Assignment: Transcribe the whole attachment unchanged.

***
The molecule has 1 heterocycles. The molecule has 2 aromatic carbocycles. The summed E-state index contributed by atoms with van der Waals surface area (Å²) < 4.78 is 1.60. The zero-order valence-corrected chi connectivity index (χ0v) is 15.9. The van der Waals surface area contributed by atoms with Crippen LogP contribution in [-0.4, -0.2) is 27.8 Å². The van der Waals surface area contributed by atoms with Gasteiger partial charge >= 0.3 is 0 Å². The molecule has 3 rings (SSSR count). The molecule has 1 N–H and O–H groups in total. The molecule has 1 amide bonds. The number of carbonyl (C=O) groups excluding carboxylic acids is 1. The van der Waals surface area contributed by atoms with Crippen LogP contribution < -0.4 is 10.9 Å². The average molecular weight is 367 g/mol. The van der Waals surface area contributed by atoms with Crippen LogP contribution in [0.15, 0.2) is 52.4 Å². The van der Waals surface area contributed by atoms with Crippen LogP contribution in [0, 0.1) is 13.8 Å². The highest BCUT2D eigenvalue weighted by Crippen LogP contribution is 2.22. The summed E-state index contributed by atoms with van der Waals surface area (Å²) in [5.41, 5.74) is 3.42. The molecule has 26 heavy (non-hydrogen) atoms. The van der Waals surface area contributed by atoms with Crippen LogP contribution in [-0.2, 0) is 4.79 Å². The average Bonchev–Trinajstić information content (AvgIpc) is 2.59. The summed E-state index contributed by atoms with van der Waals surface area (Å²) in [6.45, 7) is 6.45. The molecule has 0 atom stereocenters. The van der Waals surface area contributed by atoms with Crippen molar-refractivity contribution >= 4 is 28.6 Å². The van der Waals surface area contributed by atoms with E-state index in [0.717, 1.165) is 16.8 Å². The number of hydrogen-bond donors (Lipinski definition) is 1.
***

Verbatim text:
The molecule has 1 heterocycles. The molecule has 2 aromatic carbocycles. The summed E-state index contributed by atoms with van der Waals surface area (Å²) < 4.78 is 1.60. The zero-order valence-corrected chi connectivity index (χ0v) is 15.9. The van der Waals surface area contributed by atoms with Crippen LogP contribution in [-0.4, -0.2) is 27.8 Å². The van der Waals surface area contributed by atoms with Gasteiger partial charge >= 0.3 is 0 Å². The molecule has 3 rings (SSSR count). The molecule has 1 N–H and O–H groups in total. The molecule has 1 amide bonds. The number of carbonyl (C=O) groups excluding carboxylic acids is 1. The van der Waals surface area contributed by atoms with Crippen LogP contribution < -0.4 is 10.9 Å². The average molecular weight is 367 g/mol. The van der Waals surface area contributed by atoms with Crippen LogP contribution in [0.15, 0.2) is 52.4 Å². The van der Waals surface area contributed by atoms with Crippen LogP contribution in [0, 0.1) is 13.8 Å². The highest BCUT2D eigenvalue weighted by Crippen LogP contribution is 2.22. The summed E-state index contributed by atoms with van der Waals surface area (Å²) in [5.41, 5.74) is 3.42. The molecule has 26 heavy (non-hydrogen) atoms. The van der Waals surface area contributed by atoms with Crippen LogP contribution in [-0.2, 0) is 4.79 Å². The average Bonchev–Trinajstić information content (AvgIpc) is 2.59. The summed E-state index contributed by atoms with van der Waals surface area (Å²) in [6.45, 7) is 6.45. The molecule has 0 atom stereocenters. The van der Waals surface area contributed by atoms with Crippen molar-refractivity contribution >= 4 is 28.6 Å². The van der Waals surface area contributed by atoms with E-state index in [0.717, 1.165) is 16.8 Å². The number of hydrogen-bond donors (Lipinski definition) is 1.